Placentas support the fetus and mother, but those organs grow according to blueprints from dad, according to new research at Cornell University. The study, published in the Proceedings of the National Academy of Sciences in June, shows that the genes in a fetus that come from the father dominate in building the fetal side of the placenta.
Genes work in pairs: one from each parent. But about 1 percent of mammalian genes choose sides, a phenomenon called genomic imprinting. Imprinted genes use molecules that bind to DNA (epigenetic tags) to quiet one half and let the other lead. In the study, the researchers discovered 78 new imprinted genes using horse-donkey hybrids.
"This is the first study to offer an unbiased profile of novel imprinted genes in a mammal other than mice," said lead author Xu Wang, a postdoctoral associate in the laboratory of Andrew Clark, professor of molecular biology and genetics and the study's senior author. Strikingly, a majority of the imprinted candidates were paternally expressed, and this expression bias was lost when the transcriptomes of fetal tissues were examined. At the same time, as in mice, paternally imprinted genes heavily regulate placental development in these animals.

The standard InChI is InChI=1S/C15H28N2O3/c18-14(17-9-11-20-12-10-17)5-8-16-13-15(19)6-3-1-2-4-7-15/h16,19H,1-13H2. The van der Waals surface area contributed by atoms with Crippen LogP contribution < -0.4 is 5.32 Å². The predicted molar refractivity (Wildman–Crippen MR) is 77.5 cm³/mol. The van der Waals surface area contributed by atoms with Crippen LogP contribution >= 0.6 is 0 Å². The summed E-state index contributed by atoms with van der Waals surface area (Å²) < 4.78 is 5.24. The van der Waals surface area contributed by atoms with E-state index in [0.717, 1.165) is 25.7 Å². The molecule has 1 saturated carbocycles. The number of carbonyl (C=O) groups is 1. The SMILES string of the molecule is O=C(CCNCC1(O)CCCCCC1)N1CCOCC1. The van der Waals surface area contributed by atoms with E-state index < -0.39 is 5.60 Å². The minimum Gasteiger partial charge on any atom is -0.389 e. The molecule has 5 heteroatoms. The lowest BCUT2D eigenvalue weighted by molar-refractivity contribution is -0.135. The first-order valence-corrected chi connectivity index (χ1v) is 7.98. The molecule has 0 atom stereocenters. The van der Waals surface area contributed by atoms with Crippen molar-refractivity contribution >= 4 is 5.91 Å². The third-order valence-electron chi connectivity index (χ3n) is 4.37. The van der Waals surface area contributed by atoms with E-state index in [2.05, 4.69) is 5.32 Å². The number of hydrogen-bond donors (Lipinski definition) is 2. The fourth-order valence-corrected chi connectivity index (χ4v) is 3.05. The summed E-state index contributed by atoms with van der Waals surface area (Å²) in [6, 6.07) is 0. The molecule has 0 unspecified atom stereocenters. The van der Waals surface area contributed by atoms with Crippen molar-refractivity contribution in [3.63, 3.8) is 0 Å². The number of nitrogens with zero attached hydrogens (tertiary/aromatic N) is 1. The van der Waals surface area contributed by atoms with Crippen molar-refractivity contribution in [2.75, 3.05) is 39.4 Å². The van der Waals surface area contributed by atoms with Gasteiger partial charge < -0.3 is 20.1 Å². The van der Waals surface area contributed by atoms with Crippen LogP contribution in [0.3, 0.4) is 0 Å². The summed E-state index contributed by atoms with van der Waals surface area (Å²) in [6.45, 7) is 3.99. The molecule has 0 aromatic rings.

"Mouse experiments showed that if all DNA comes from the mother, the embryo grows quite well, but not the placenta, suggesting some degree of sex-based division of labor between programming the placenta and the embryo," said Wang. "Our results confirm what these past findings suggested."
The methods used in the study may also help breeders.
"This discovery explains what breeders call the maternal grandsire effect," said co-senior author Doug Antczak, equine geneticist at Cornell's College of Veterinary Medicine. "Some genes, like so-called speed genes in great racehorses, skip a generation and only express in grandchildren if their carrier was a certain sex. For example, most foals of history's best racehorse, Secretariat, raced poorly. So did his sons' offspring. But many of his daughters' foals were outstanding racehorses. We've developed a new approach that can identify imprinted genes that may be linked to racehorse traits and which could help breeders' decision-making."
Better understanding of genomic imprinting may offer insights into several human diseases. Mistakes in imprinting genes can impair development, spurring genetic problems that can cause gigantism, dwarfism, neurological failures, incomplete sexual development and others. Funding was provided by the Cornell Center for Vertebrate Genomics, Zweig Memorial Fund and Morris Animal Foundation.
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